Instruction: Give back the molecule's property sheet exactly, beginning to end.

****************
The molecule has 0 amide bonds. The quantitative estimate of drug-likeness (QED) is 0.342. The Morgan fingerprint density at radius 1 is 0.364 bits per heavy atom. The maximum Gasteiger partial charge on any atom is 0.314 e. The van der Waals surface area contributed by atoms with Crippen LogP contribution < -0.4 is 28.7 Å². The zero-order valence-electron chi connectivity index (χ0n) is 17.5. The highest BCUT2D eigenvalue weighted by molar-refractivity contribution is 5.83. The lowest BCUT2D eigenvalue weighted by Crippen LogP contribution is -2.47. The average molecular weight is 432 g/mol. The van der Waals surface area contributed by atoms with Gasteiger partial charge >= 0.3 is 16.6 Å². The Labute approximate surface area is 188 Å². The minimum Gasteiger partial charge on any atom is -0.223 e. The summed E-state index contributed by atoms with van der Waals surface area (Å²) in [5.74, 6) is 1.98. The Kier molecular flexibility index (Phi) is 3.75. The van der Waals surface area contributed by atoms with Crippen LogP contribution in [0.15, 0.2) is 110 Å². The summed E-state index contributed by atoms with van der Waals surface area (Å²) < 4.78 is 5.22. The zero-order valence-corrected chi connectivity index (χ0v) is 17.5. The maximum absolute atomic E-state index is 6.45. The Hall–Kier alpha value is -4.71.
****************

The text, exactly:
The molecule has 0 amide bonds. The quantitative estimate of drug-likeness (QED) is 0.342. The Morgan fingerprint density at radius 1 is 0.364 bits per heavy atom. The maximum Gasteiger partial charge on any atom is 0.314 e. The van der Waals surface area contributed by atoms with Crippen LogP contribution < -0.4 is 28.7 Å². The zero-order valence-electron chi connectivity index (χ0n) is 17.5. The highest BCUT2D eigenvalue weighted by molar-refractivity contribution is 5.83. The lowest BCUT2D eigenvalue weighted by Crippen LogP contribution is -2.47. The average molecular weight is 432 g/mol. The van der Waals surface area contributed by atoms with Gasteiger partial charge >= 0.3 is 16.6 Å². The Labute approximate surface area is 188 Å². The minimum Gasteiger partial charge on any atom is -0.223 e. The summed E-state index contributed by atoms with van der Waals surface area (Å²) in [5.74, 6) is 1.98. The Kier molecular flexibility index (Phi) is 3.75. The van der Waals surface area contributed by atoms with Crippen LogP contribution in [0.15, 0.2) is 110 Å². The summed E-state index contributed by atoms with van der Waals surface area (Å²) < 4.78 is 5.22. The zero-order valence-corrected chi connectivity index (χ0v) is 17.5. The maximum absolute atomic E-state index is 6.45. The Hall–Kier alpha value is -4.71.